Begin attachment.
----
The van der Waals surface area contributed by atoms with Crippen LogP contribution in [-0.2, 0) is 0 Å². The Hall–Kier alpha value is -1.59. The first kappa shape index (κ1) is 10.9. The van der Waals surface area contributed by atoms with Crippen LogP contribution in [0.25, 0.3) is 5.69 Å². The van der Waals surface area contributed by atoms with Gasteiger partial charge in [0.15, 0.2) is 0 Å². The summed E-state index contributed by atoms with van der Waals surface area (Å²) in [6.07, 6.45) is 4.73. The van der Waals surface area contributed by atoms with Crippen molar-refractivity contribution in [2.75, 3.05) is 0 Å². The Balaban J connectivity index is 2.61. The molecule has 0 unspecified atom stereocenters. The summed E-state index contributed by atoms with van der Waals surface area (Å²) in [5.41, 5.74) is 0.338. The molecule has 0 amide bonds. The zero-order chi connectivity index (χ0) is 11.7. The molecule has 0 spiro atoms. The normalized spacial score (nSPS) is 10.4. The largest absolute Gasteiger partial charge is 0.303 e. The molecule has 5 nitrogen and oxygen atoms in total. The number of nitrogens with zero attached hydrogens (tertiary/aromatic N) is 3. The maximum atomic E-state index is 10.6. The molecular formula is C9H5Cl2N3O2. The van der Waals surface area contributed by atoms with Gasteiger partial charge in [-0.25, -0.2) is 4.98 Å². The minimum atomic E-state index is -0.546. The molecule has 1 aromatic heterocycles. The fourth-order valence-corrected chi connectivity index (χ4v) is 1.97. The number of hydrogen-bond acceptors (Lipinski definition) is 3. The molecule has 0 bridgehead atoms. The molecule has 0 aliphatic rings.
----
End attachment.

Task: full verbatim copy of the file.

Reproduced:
The van der Waals surface area contributed by atoms with Crippen LogP contribution in [-0.2, 0) is 0 Å². The Hall–Kier alpha value is -1.59. The first kappa shape index (κ1) is 10.9. The van der Waals surface area contributed by atoms with Crippen LogP contribution in [0.25, 0.3) is 5.69 Å². The van der Waals surface area contributed by atoms with Gasteiger partial charge in [0.15, 0.2) is 0 Å². The summed E-state index contributed by atoms with van der Waals surface area (Å²) in [6.07, 6.45) is 4.73. The van der Waals surface area contributed by atoms with Crippen molar-refractivity contribution in [2.75, 3.05) is 0 Å². The Balaban J connectivity index is 2.61. The molecule has 0 unspecified atom stereocenters. The summed E-state index contributed by atoms with van der Waals surface area (Å²) in [5.41, 5.74) is 0.338. The molecule has 0 amide bonds. The zero-order chi connectivity index (χ0) is 11.7. The molecule has 0 spiro atoms. The normalized spacial score (nSPS) is 10.4. The largest absolute Gasteiger partial charge is 0.303 e. The molecule has 5 nitrogen and oxygen atoms in total. The number of nitrogens with zero attached hydrogens (tertiary/aromatic N) is 3. The maximum atomic E-state index is 10.6. The molecular formula is C9H5Cl2N3O2. The van der Waals surface area contributed by atoms with Gasteiger partial charge in [-0.25, -0.2) is 4.98 Å². The minimum atomic E-state index is -0.546. The molecule has 1 aromatic heterocycles. The fourth-order valence-corrected chi connectivity index (χ4v) is 1.97. The number of hydrogen-bond acceptors (Lipinski definition) is 3. The molecule has 0 bridgehead atoms. The molecule has 0 aliphatic rings.